Quality Engineer Job Description, Duties and Career Outlook
Learn about the education and preparation needed to become a quality engineer. Get a quick view of the requirements as well as details about degree programs, job duties and certification to find out if this is the career for you.
Quality engineers monitor and audit the quality of all manufactured goods in a variety of industries, including the automobile, textile, clothing, food and electronics industries. They work to not only find defects, but also to find the cause of the defect and develop a solution. Relevant education is available at the associate through master's degree levels, and industry certifications can boost career options.
|Required Education||Associate's, bachelor's or master's degree in quality engineering or a related field, depending on the position|
|Other Requirements||Voluntary certification available through the American Society for Quality|
|Projected Job Growth (2012-2022)||5% for all industrial engineers*|
|Median Salary (2013)||$80,300 for all industrial engineers*|
Source: *U.S. Bureau of Labor Statistics
Quality Engineer Job Description and Duties
Across all types of industry, quality engineers are at work monitoring, testing and inspecting products to make certain they meet specified standards. Quality engineers test products to determine how long they will last, what part may break down first and how to improve product durability. They inspect product materials, mechanics and electrical systems.
Materials quality engineers verify product dimensions, color, texture and strength and locate imperfections. Mechanical quality engineers check levels of liquids and gasses, verify that parts move correctly and test the proper fit of components. Electrical quality engineers check the flow of electricity and ensure the proper operation of equipment and machinery.
Quality engineers may work in laboratory settings running tests and duplicating real-world conditions. They use tools such as micrometers, calipers, gauges, volt meters, ammeters and ohmmeters, as well as electronic inspection equipment like coordinate measuring machines (CMMs), to aid them in their work. The quality engineer also designs systems by which production quality can be checked in an ongoing process. In addition, quality engineers typically work with the production team to implement any new testing criteria or assembly methods they may have developed.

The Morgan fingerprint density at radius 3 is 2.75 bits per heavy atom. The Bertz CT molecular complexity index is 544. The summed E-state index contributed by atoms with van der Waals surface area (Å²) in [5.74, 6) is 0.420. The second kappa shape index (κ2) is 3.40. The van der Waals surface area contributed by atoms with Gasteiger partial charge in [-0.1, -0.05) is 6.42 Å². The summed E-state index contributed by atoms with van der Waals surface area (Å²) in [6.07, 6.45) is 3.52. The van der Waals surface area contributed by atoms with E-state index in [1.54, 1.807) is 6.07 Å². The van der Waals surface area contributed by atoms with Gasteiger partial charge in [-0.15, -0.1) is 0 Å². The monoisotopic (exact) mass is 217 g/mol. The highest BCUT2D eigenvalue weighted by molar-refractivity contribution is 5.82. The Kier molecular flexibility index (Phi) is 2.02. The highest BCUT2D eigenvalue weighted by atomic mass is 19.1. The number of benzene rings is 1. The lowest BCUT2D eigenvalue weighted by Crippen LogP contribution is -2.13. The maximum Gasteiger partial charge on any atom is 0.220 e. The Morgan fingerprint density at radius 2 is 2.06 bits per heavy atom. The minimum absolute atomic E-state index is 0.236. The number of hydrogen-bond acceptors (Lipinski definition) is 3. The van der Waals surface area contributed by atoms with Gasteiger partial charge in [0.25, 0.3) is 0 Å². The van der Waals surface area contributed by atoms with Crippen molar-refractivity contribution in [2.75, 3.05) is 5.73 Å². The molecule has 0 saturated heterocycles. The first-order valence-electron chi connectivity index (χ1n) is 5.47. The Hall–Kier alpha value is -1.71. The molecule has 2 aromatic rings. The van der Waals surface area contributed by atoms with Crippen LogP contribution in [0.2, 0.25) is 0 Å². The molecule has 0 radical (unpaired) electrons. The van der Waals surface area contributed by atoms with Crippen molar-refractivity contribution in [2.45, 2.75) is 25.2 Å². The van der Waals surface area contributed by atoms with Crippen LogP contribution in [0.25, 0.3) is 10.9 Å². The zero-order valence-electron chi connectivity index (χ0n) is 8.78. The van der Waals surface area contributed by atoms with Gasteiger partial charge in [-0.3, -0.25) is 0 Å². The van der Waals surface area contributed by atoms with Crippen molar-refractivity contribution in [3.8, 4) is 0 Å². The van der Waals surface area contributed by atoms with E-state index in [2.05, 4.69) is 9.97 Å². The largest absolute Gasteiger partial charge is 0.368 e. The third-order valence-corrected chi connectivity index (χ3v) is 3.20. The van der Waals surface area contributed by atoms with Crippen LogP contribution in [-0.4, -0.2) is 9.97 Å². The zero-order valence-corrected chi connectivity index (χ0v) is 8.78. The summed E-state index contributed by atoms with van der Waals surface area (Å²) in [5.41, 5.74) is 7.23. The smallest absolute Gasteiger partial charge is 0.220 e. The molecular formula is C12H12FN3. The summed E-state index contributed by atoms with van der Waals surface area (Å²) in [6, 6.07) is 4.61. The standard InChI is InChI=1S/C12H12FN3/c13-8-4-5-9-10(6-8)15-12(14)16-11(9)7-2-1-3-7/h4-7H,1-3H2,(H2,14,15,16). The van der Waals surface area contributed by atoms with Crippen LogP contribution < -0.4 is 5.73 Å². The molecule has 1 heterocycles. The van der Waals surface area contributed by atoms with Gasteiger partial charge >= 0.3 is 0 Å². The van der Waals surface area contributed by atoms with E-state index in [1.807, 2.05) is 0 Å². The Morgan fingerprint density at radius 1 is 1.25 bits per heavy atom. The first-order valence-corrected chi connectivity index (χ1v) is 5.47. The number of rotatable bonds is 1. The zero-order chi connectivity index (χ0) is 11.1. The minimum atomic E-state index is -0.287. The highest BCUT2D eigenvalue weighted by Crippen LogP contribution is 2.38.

An associate's degree in quality engineering is the minimum requirement for entry-level positions in this field. A bachelor's degree in quality, mechanical or industrial engineering is required for higher-level positions. A master's degree in engineering or a Master of Science in Quality Assurance is desired for management positions.
Professional certification is available through the American Society for Quality (ASQ). The ASQ provides ten different certifications to quality engineers, including the CQE (Certified Quality Engineer) certification.
According the U.S. Bureau of Labor Statistics (www.bls.gov), job opportunities for industrial engineers, including quality engineers, were expected to increase by 5% from 2012-2022. Factors such as increasing industry competitiveness and technological advances drive job growth in this field, since they force companies to improve product design and optimize the manufacturing process.
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